"Deezer is not as well known as Spotify or Pandora," he says. "It was free on one of the phones I had before, and I liked it so much that I chose Premium." Deezer's premium status for $ 9.99 a month removes advertising, allows for unlimited jumps and is available on almost all devices and wearables.

A big win for Pulido is the music recognition feature built into the app. He enjoys listening to music in his car before going to work, and the music recognition feature is useful when listening to songs on the radio that he may want to add to his performances.

For stage performances where he can connect Up to the power supply, Pulido uses a 500 watt ION brand Bluetooth speaker. At a presentation at Thicket Food Park, a popular food truck venue in South Austin, he was able to deploy and set up his equipment within minutes. That was a good thing because the venue had double booked him with another musician with a lot more equipment. His speaker was high and light, which gave him time to reorganize his setlist for the evening.

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"Once I was married and had children It was hard to get back into music when I started back into the water with my feet To dive to play with other bands, I was busy with work and life itself, "says Pulido. He admits that while he misses the camaraderie associated with playing in a band, he also misses the hauling of heavy equipment, adapting to other people's schedules, and sharing the cash winnings. "I can practice whenever I want, I can play whenever I want, I just have to worry about myself, so at the moment it works for my life."

Classics Never Die

The first thing I can do You notice Honey Son that he is a brilliant multitasker. He hums, pushes buttons, turns knobs, sings and strums seemingly arbitrary with his guitar. Honey Son, whose real name is Mars Wright, says it's all part of the show. Wright's music combines vocal harmonics, guitar and other loop effects to produce a specific, almost dissonant sound.

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Most of his vocal harmonies and drum beats are recorded live in front of the audience before he starts a song. Wright has a lot of equipment with him. His setup consists of a mixer, speakers, guitar and pedals, as well as a home-made mixing table that looks like a robot in the middle of the montage. There are buttons, illuminated buttons, dials and all sorts of cables that turn and turn in all directions. He built it himself to arrange his equipment to his liking. Among the items on the mixing table is mainly an iPad 3, which acts as a routing station for editing the inputs. And not far away stands an iPhone 4 S .

His original setup was different, but one night it was stolen. "I thought I could try to buy another endless pedal or another endless device, or I could just buy an iPad, an iPhone, and use the things I already own and find an interface – it turned out to be cheaper and more robust Solution. "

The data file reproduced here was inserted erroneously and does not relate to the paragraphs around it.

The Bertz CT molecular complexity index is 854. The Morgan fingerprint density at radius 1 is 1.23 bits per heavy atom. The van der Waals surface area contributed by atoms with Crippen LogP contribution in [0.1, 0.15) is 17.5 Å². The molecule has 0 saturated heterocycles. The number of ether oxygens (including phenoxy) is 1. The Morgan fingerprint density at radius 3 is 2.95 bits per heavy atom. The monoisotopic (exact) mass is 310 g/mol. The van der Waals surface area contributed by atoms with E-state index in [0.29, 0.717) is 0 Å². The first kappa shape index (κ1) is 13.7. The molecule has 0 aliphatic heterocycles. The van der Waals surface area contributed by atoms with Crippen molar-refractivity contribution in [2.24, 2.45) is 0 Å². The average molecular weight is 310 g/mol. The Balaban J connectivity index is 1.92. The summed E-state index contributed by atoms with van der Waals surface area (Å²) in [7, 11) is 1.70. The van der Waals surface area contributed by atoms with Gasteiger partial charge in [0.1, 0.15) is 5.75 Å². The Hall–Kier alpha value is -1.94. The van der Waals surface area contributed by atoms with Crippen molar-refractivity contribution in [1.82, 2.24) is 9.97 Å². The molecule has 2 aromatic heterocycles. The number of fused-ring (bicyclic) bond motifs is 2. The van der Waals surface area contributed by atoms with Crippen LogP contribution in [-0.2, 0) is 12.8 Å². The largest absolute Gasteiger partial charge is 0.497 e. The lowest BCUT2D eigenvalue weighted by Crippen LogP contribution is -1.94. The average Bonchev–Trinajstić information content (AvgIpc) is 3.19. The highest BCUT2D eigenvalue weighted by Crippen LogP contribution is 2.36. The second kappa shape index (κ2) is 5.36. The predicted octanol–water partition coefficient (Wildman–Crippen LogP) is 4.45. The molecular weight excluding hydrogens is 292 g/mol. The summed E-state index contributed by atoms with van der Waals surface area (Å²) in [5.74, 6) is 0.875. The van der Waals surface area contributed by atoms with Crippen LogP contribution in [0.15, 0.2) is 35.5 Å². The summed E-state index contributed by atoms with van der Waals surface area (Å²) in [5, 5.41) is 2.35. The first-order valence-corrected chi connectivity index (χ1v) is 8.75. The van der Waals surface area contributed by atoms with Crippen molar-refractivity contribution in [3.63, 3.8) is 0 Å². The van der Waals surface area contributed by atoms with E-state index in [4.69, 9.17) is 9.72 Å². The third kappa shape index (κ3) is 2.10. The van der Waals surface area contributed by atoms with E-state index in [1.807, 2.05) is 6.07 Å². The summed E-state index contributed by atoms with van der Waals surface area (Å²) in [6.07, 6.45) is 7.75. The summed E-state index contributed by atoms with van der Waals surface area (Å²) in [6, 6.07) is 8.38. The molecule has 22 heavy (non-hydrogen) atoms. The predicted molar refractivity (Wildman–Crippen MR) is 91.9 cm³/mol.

" I actually have two iPhone 4S in action, "he says. Wright has always liked the 4 S because of its portability and reliability.

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In addition, Wright highlights the 30-pin connector as one of the main reasons why he has the older iOS devices still integrated into his setup , During the life of Apple's 30-pin connector, many music equipment manufacturers offered a number of things that were tailored to people like Wright. Unfortunately, many of these companies have not updated their technology to support the Lightning connector. The device that Wright uses to connect its 30-pin iPad has not been updated for the latest iPad models.

Wright uses an app called Loopy HD ($ 3.99) to record background music or sounds for shows only on iOS). The app is capable of recording various sounds or riffs that repeat themselves (referred to by musicians as loops ) and runs on both iOS devices. Each device can run an instance of Loopy, and the app can consolidate those tracks on the main unit, giving it even more tracks to merge.

He discovers music through Spotify (on iOS and Android), which he prefers over the other music services. Similar to Deezer, Spotify can be found on just about any device, including game consoles and smart TVs. The price is the same as Deezer's for $ 9.99 and with many of the same features, except for music recognition. He tells Spotify to be a "clean social network" that lets you share playlists with other musicians, friends and family members. "Everyone is on Spotify." He says. Wright is also a big fan of the radio algorithm and the customized playlists created by the app.

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Apple is its preferred brand to retain most of its devices on the same ecosystem. His phone is an iPhone SE, which was one of the last phones with a 3.5 mm headphone jack. "I will not upgrade to a phone without a headphone jack," says Wright. He does not care much about Apple's decision to drop the jack. While enjoying headphones to listen to music, he admits his favorite place to listen to music is in his car Listening test is that I get into my car, listen to it in the car and make sure everything sounds – so I can compare it to anything else I hear.

Incidentally, Wright also teaches middle school orchestras and teaches a workshop in an orchestra camp where he wants to teach children electronic music through their smartphones. "I hope they emerge from this by saying," Me Can this make classical music, but I can also easily experiment with this thing that I have constantly in my pocket, rather than with Snapchat or some other waste of time? If there is any kind of advocacy position – I am a big proponent of it.

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This article was produced during Gadget Hacks Special information about streaming, listening to and creating music and podcasts on your smartphone